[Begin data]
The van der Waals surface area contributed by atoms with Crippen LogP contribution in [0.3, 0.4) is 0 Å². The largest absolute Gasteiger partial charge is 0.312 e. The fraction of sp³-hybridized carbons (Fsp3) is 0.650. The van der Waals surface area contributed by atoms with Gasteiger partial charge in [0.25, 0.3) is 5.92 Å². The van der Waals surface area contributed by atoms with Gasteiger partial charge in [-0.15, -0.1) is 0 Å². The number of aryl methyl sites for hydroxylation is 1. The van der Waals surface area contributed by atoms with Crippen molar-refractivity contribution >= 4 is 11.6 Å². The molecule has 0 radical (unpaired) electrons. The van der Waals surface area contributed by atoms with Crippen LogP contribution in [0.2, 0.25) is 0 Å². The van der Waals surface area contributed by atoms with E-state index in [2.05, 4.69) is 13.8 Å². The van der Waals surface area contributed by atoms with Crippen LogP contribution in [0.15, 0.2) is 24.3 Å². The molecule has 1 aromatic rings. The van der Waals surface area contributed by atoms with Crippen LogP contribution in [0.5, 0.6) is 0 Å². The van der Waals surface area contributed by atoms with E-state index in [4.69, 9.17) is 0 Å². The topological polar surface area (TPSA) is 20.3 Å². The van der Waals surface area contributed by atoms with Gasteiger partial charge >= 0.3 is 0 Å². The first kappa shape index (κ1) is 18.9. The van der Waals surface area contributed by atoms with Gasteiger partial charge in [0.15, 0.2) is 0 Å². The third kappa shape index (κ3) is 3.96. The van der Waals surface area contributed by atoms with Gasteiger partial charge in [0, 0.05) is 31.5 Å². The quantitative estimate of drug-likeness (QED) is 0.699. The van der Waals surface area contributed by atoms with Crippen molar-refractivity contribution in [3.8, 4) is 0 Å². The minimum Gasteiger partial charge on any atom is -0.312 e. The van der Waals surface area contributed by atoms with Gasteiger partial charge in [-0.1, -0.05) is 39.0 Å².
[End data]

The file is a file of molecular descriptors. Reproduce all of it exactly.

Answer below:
The van der Waals surface area contributed by atoms with Crippen LogP contribution in [0.3, 0.4) is 0 Å². The largest absolute Gasteiger partial charge is 0.312 e. The fraction of sp³-hybridized carbons (Fsp3) is 0.650. The van der Waals surface area contributed by atoms with Gasteiger partial charge in [0.25, 0.3) is 5.92 Å². The van der Waals surface area contributed by atoms with Gasteiger partial charge in [-0.15, -0.1) is 0 Å². The number of aryl methyl sites for hydroxylation is 1. The van der Waals surface area contributed by atoms with Crippen molar-refractivity contribution >= 4 is 11.6 Å². The molecule has 0 radical (unpaired) electrons. The van der Waals surface area contributed by atoms with Crippen LogP contribution in [0.2, 0.25) is 0 Å². The van der Waals surface area contributed by atoms with E-state index in [2.05, 4.69) is 13.8 Å². The van der Waals surface area contributed by atoms with Crippen LogP contribution in [0.15, 0.2) is 24.3 Å². The molecule has 1 aromatic rings. The van der Waals surface area contributed by atoms with Crippen LogP contribution in [0.5, 0.6) is 0 Å². The van der Waals surface area contributed by atoms with E-state index in [4.69, 9.17) is 0 Å². The topological polar surface area (TPSA) is 20.3 Å². The van der Waals surface area contributed by atoms with Gasteiger partial charge >= 0.3 is 0 Å². The first kappa shape index (κ1) is 18.9. The van der Waals surface area contributed by atoms with Gasteiger partial charge in [0.15, 0.2) is 0 Å². The third kappa shape index (κ3) is 3.96. The van der Waals surface area contributed by atoms with Gasteiger partial charge in [0, 0.05) is 31.5 Å². The quantitative estimate of drug-likeness (QED) is 0.699. The van der Waals surface area contributed by atoms with Crippen molar-refractivity contribution in [3.8, 4) is 0 Å². The minimum Gasteiger partial charge on any atom is -0.312 e. The van der Waals surface area contributed by atoms with Gasteiger partial charge in [-0.1, -0.05) is 39.0 Å².